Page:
Treatments for prostate cancer can cause side effects, which might carry on after your treatment has finished. Some side effects can even start several months or years after treatment finishes.

Side effects will affect each man differently you may not get all the possible side effects from your treatment.

Read more about:

Managing side effects

Side effects can affect your day-to-day life, but there are treatments for them, as well as things you can do to manage them yourself. Its important to speak to your doctor, nurse or GP about them.

If youre having problems with a side effect, you might have a meeting with your doctor or nurse to work out what support you need. They may refer you to someone who can give you more advice and support.

Read more about managing the side effects of prostate cancer treatment.

Are There Side Effects With Chemotherapy

Yes, there can be side effects or unwanted changes in your body when you have chemotherapy. Side effects are different from person to person, and may be different from one treatment to the next. Some people have no or very mild side effects. The good news is that there are ways to deal with most of the side effects. The strong anticancer medicines used in chemotherapy are made to kill cells in your body that grow and divide very quickly. This is why you may have side effects with chemotherapy. Along with your prostate cancer cells, chemotherapy also kills healthy cells in your body that grow and divide very quickly. Some kinds of these healthy cells that may be affected by your chemotherapy treatment include: cells that make your hair grow, cells that make new blood cells, and cells that cover the inside of your mouth, stomach, and intestines. Most of the side effects slowly go away after you finish your chemotherapy. There are ways to make the side effects easier to deal with while you are having chemotherapy.

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History Of Chemotherapy Use In Pca From Palliative To Survival Advantage

In the 1940s, Dr. Charles Huggins and Dr. Clarence Hodges were the first to demonstrate that bilateral orchiectomy or estrogen therapy resulted in shrinkage of prostate tumors by decreasing testosterone levels and inducing castration. Since then, androgen ablation therapy has been the mainstay of treatment of PCa. Initially, most patients responded to androgen-ablative therapy or androgen deprivation therapy , but became resistant with time and developed fatal disease. At that time, there were no clear methods to measure tumor burden. Most patients would have soft tissue diseases involving the prostate and lymph nodes where they could not be easily measured, along with extensive bone metastases. They mostly suffered from bone pain which when localized usually transiently responded to radiation therapy. Obstructive symptoms were treated with transurethral resection. It was the patients with generalized bone pain in whom effective palliation was difficult, and so came the need for clinical trials of chemotherapy in these selected patients.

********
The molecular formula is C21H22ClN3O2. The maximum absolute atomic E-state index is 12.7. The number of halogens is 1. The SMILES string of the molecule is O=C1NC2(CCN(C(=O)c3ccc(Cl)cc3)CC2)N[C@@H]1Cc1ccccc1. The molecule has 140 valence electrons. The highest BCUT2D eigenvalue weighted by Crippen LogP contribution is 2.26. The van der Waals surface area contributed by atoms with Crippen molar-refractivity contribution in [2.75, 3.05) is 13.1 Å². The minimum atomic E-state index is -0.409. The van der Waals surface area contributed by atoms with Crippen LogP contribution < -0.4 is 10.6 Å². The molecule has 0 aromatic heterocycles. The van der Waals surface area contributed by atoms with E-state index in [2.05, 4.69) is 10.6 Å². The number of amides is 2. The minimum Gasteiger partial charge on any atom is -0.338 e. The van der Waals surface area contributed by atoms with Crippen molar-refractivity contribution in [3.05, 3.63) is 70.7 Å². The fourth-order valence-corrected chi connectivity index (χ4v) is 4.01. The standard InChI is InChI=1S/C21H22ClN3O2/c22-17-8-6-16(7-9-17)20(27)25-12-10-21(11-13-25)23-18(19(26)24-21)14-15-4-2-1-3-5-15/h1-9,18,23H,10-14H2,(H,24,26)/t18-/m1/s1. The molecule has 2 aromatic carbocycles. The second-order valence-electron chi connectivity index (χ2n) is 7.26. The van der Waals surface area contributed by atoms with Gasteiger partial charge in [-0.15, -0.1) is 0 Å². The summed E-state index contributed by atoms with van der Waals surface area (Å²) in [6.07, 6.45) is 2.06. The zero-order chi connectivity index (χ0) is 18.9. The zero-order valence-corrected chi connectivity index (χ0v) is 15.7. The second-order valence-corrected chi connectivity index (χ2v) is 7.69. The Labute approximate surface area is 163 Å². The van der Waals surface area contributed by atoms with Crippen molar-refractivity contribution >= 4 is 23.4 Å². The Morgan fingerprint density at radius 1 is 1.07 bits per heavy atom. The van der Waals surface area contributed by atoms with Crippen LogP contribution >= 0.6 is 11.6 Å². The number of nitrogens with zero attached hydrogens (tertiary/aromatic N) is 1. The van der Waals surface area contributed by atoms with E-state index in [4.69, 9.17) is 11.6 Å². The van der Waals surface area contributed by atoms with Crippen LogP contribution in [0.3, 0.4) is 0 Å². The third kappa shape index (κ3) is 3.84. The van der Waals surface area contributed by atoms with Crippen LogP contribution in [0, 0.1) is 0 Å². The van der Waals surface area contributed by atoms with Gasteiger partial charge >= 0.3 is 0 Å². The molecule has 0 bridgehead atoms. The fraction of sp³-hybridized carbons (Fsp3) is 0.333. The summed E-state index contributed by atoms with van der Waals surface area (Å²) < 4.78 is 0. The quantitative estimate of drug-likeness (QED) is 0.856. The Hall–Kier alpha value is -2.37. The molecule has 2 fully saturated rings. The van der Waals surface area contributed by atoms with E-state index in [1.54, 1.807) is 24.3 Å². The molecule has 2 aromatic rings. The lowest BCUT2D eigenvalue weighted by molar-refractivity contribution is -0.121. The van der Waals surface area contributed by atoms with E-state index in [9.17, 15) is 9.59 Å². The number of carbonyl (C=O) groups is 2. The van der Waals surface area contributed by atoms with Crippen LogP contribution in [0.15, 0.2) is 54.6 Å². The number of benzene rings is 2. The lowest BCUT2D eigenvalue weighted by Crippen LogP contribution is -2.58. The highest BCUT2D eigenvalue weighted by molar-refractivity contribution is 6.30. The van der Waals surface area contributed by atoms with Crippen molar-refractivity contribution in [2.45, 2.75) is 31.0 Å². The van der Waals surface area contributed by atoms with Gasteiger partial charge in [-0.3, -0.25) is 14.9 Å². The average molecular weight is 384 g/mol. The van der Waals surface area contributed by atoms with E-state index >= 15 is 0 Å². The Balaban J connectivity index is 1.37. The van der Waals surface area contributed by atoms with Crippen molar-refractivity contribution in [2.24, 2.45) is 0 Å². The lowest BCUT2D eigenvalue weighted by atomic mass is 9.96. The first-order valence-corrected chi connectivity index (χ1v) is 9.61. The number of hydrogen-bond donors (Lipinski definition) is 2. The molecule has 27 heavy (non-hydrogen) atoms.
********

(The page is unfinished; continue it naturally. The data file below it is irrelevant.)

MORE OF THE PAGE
Satraplatin, the first oral 4th generation platinum analog found to be effective against cisplatin- and carboplatin-resistant cell lines, held a lot of promise in castration-resistant PCa, and while it showed improvement in time to pain progression, it failed to improve overall survival in the Phase III SPARC registration trial.

What Are Male Sex Hormones

The 4 Types of Prostate Cancer Treatment | Prostate Cancer Staging Guide

Hormones are substances that are made by glands in the body. Hormones circulate in the bloodstream and control the actions of certain cells or organs.

Androgens are a class of hormones that control the development and maintenance of male characteristics. The most abundant androgens in men are testosterone and dihydrotestosterone .

Androgens are required for normal growth and function of the prostate, a gland in the male reproductive system that helps make semen. Androgens are also necessary for prostate cancers to grow. Androgens promote the growth of both normal and cancerous prostate cells by binding to and activating the androgen receptor, a protein that is expressed in prostate cells . Once activated, the androgen receptor stimulates the expression of specific genes that cause prostate cells to grow .

Almost all testosterone is produced in the testicles a small amount is produced by the adrenal glands. Although prostate cells do not normally make testosterone, some prostate cancer cells acquire the ability to do so .

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Proton Beam Radiati On Therapy